var thumbnail = document.querySelector(".first-image img");
var fullSize = document.querySelector(".second-image img");
thumbnail.onclick = function () { lay = "block";
The closest we have to JavaScript events in CSS is the :target pseudo-class. I don't know whose idea it was to introduce :target into the CSS3 spec, but its inclusion was a minor act of ingenuity.
Instead of a script event like above it is possible to use the following CSS:
.second-image dl:target {
display: block;
:target works by using a fragment in the URL. The link in the thumbnail has the following fragment: "#block-1". The ID for the full size image is block-1. Clicking on the link with the fragment then triggers the HTML with an ID that is exactly the same as long, of course, as you specify this in your style sheet.
Because it is so different to other CSS, :target may appear a little confusing at first. The best method to become familiar with it is by rolling your sleeves up and experimenting with this pseudo-class on your own code.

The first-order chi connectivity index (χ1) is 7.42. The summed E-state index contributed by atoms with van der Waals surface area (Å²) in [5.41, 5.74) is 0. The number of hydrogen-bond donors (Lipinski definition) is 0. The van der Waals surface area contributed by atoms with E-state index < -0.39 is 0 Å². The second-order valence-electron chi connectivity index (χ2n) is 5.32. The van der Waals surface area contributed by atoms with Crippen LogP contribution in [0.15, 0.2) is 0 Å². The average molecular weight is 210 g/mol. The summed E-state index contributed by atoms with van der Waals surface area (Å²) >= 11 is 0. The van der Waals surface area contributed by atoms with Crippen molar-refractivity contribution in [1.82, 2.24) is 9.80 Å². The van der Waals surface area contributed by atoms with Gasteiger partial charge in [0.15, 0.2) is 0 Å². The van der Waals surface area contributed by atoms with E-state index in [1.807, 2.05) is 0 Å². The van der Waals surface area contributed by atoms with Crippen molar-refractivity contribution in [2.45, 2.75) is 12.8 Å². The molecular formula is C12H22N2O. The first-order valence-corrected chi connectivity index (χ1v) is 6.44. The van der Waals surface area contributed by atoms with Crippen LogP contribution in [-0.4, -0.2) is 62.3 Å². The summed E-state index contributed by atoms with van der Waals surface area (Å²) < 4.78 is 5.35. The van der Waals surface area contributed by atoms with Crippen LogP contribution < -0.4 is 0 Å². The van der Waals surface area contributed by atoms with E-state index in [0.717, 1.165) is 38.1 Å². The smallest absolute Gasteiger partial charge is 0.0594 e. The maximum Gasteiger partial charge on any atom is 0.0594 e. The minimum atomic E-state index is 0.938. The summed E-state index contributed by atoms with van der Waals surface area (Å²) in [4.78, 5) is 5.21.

:target will become one of the most used CSS3 features in the future. The reason it has only had limited use so far is that it is not supported in Internet Explorer versions 8 and below. I'll discuss workarounds in the next section.
The actual CSS keyframe animation is fairly straightforward:
/* animation for main image */
.second-image dl:target .animation {
-moz-animation: image3D 2000ms cubic-bezier(0.950,0.050,0.795,0.035);
-webkit-animation: image3D 2000ms cubic-bezier(0.950,0.050,0.795,0.035);
-ms-animation: image3D 2000ms cubic-bezier(0.950,0.050,0.795,0.035);
animation: image3D 2000ms cubic-bezier(0.950,0.050,0.795,0.035); }
-o-animation: image3D 2000ms cubic-bezier(0.950,0.050,0.795,0.035); /* image3D is used on the main image */ @-moz-keyframes image3D { 0% { -moz-transform: rotateY(90deg); } 100% {
100% { -webkit-transform:
-moz-transform: rotateY(0deg); } } @-webkit-keyframes image3D { 0% { -webkit-transform: rotateY(90deg); } rotateY(0deg); } }
0% { -ms-tran
@-o-keyframes image3D { 0% { -o-transform: rotateY(90deg); } 100% { -o-transform: rotateY(0deg) } } @-ms-keyframes image3D { sform: rotateY(90deg); } 100% { -ms-transform: rotateY(0deg); } } @keyframes image3D { 0% { transform: rotateY(90deg); } 100% {
transform: rotateY(0deg); }
I will not explain the code above in detail because this article isn't a tutorial on CSS3 animation. For that I would advise you to read introductions written by Tim Van DammeLouis Lazaris and Tom Waterhouse.